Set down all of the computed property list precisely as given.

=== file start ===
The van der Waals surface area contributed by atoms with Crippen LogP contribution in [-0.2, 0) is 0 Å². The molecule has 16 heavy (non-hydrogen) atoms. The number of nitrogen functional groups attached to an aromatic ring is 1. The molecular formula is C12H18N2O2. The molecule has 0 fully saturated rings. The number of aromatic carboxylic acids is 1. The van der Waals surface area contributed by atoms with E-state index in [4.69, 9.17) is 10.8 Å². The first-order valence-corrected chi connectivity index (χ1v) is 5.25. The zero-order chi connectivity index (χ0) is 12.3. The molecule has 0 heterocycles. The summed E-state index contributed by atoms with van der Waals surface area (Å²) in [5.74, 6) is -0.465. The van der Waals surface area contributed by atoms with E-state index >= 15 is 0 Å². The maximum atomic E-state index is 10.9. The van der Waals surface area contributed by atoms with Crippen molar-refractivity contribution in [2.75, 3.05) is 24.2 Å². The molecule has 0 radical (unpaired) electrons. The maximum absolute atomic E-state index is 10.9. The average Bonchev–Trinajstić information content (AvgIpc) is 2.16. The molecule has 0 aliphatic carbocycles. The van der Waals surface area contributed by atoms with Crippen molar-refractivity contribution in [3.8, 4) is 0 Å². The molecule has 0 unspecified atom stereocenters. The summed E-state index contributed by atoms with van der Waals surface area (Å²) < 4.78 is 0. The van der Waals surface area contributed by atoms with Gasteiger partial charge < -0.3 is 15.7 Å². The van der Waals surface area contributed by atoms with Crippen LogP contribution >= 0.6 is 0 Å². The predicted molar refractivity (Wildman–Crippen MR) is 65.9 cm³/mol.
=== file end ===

The van der Waals surface area contributed by atoms with Crippen LogP contribution in [-0.2, 0) is 0 Å². The molecule has 16 heavy (non-hydrogen) atoms. The number of nitrogen functional groups attached to an aromatic ring is 1. The molecular formula is C12H18N2O2. The molecule has 0 fully saturated rings. The number of aromatic carboxylic acids is 1. The van der Waals surface area contributed by atoms with E-state index in [4.69, 9.17) is 10.8 Å². The first-order valence-corrected chi connectivity index (χ1v) is 5.25. The zero-order chi connectivity index (χ0) is 12.3. The molecule has 0 heterocycles. The summed E-state index contributed by atoms with van der Waals surface area (Å²) in [5.74, 6) is -0.465. The van der Waals surface area contributed by atoms with E-state index >= 15 is 0 Å². The maximum atomic E-state index is 10.9. The van der Waals surface area contributed by atoms with Crippen molar-refractivity contribution in [2.75, 3.05) is 24.2 Å². The molecule has 0 radical (unpaired) electrons. The maximum absolute atomic E-state index is 10.9. The average Bonchev–Trinajstić information content (AvgIpc) is 2.16. The molecule has 0 aliphatic carbocycles. The van der Waals surface area contributed by atoms with Crippen molar-refractivity contribution in [3.8, 4) is 0 Å². The molecule has 0 unspecified atom stereocenters. The summed E-state index contributed by atoms with van der Waals surface area (Å²) < 4.78 is 0. The van der Waals surface area contributed by atoms with Gasteiger partial charge < -0.3 is 15.7 Å². The van der Waals surface area contributed by atoms with Crippen LogP contribution >= 0.6 is 0 Å². The predicted molar refractivity (Wildman–Crippen MR) is 65.9 cm³/mol.